Wednesday, July 13, 2016

UNCG and ECU Libraries Awarded Grant to Support Open Educational Resources

A grant from the State Library of North Carolina will aid students at East Carolina University and the University of North Carolina at Greensboro by reducing their costs for required textbooks. The grant is part of the Library Services and Technology Act and is made possible by LSTA grant funding from the U.S. Institute of Museum and Library Services, a federal grant-making agency. The State Library of North Carolina, a Division of the Department of Cultural Resources, awarded a grant to librarians from J.Y. Joyner Library at ECU and Jackson Library at UNCG to develop a two-pronged approach to Alternative Textbooks. Including matching funds from both universities, the  total cost of the two-year project is $184,332. 

Sharing best practices, procedures, and promotional materials, the librarians at both institutions will work with departmental faculty to reduce students' textbook costs and increase their academic engagement through two concurrent strategies. One strategy is to award departmental faculty mini-grants to adopt, adapt, or create Open Educational Resources (OER's) as the bases for their syllabi. The second strategy is to identify required texts that either the library already owns or can purchase as ebooks that students may use in addition to or instead of a printed copy that they purchase.  
Textbook affordability is a personal goal for Joyner Library director Janice S. Lewis, as well as a library goal. She is looking forward, she says, to working with colleagues at UNCG's Jackson Library on "our cooperative efforts to provide high quality educational resources to students while saving them money." Kathy Crowe, Interim Dean for the UNCG’s University Libraries, says “We are delighted to have the opportunity to enhance and build on our OER initiatives at UNCG and broaden the scope across the state.”  Student response to a UNCG pilot program was equally enthusiastic; one student commented "I believe that this method of teaching is great, and I have learned just as much as I would using a textbook."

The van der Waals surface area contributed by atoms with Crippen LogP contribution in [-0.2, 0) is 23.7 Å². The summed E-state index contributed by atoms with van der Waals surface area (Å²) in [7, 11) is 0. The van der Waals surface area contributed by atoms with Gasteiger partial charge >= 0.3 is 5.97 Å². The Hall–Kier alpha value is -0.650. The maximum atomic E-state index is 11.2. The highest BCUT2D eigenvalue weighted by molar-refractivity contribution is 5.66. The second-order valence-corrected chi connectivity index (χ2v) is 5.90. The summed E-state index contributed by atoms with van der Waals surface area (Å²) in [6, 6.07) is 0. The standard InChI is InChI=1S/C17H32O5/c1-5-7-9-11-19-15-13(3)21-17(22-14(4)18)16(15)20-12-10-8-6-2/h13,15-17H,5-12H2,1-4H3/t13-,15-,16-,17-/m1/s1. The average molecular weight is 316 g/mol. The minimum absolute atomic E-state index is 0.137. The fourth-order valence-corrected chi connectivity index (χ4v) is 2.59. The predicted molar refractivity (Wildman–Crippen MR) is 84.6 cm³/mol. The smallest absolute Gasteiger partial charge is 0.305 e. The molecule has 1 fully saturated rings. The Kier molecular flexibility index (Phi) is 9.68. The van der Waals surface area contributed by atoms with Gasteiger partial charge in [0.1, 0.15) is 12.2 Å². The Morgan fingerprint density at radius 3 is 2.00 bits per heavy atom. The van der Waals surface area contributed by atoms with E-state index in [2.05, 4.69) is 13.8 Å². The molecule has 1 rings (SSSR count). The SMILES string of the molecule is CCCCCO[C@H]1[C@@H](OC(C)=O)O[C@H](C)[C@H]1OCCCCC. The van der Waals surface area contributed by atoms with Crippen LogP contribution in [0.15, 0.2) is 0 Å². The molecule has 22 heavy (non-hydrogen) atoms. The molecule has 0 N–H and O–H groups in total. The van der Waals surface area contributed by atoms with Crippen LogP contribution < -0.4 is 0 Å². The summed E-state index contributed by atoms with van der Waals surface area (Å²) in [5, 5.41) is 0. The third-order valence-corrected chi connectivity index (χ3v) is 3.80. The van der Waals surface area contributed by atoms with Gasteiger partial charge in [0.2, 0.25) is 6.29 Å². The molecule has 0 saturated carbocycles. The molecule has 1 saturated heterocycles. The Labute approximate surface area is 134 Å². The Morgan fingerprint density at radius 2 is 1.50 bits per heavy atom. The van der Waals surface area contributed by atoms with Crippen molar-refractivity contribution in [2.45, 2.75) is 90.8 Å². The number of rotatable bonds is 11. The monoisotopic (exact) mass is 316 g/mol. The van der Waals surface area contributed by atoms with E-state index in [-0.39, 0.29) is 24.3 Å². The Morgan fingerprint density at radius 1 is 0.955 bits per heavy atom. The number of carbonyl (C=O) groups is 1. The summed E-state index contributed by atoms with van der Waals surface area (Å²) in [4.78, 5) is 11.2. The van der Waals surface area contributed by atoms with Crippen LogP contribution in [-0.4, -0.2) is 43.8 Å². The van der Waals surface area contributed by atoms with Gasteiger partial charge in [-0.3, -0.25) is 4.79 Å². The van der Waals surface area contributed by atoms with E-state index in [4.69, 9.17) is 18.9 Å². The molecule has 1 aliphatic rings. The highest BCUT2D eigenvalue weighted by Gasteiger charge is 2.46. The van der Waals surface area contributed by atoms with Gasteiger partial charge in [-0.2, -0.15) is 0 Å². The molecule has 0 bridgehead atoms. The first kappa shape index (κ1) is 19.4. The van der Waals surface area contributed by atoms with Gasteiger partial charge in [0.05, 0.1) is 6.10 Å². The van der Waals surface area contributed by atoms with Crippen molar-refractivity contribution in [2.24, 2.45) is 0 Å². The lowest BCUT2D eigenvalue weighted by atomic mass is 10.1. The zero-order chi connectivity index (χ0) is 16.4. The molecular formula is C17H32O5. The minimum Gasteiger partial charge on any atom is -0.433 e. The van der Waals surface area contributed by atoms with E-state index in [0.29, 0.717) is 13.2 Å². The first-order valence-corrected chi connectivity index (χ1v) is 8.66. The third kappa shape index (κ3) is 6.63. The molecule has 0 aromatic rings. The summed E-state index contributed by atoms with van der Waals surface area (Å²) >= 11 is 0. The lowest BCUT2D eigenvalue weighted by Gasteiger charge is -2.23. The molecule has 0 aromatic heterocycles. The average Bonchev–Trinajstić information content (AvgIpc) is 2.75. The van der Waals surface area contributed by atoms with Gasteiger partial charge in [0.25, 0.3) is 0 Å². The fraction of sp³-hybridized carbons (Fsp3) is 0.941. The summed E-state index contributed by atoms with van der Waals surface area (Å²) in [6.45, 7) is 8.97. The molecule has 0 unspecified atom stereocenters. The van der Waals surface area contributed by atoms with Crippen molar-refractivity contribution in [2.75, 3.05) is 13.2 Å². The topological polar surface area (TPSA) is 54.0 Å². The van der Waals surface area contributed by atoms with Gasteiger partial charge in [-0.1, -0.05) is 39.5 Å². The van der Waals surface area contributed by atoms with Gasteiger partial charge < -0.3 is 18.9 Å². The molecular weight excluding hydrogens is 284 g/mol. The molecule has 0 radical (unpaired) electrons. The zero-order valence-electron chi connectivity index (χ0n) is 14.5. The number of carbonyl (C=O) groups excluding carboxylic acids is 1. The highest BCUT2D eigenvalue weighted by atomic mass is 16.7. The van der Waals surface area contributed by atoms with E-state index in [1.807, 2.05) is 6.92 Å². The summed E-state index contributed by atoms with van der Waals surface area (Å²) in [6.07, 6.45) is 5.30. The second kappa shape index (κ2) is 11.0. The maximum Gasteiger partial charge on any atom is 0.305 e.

The Alternative Textbooks Project benefits to students include a reduction in the cost of attending college and increased opportunities for engagement and academic success in their classes. Studies of student achievement across multiple colleges and universities have suggested that students in OER  classes take more classes, have higher retention rates and shorter times to degree, and have learning outcomes equivalent to or slightly higher than students in classes with traditional textbooks.   

Any OER objects created will be made freely available to a global audience, and planning documents, procedures, and promotional materials will be shared with other libraries so that they can adopt this model for their own campuses. For more information, contact any of our co-principal investigators: Cindy Shirkey or Joseph Thomas from East Carolina University, orBeth Bernhardt from UNC Greensboro.   

Monday, July 11, 2016

Kayla Johnson Joins University Libraries as First Year Instruction Librarian

Kayla Johnson, is very excited to be joining the University of North Carolina at Greensboro as a First Year Instruction Librarian this summer in the Research, Outreach and Instruction Department.

Though originally from Minnesota, she has been living in Alabama for almost six years while in school and in her job as a Research and Instruction Librarian at The University of Alabama.  She received her MLIS in December 2014 from The University of Alabama, where she also received a B.A. in Anthropology.  Most of her experience has been with First Year Composition, but she also has experience working with the Spanish department, and have focused a lot on campus outreach to freshmen. She is very excited to get the opportunity to continue working with freshmen, because she believes that helping them form a strong academic foundation is a crucial part of ensuring that they have a successful college career. Her hobbies outside of work include reading, hiking, traveling, paddle-boarding, cooking, and going to concerts.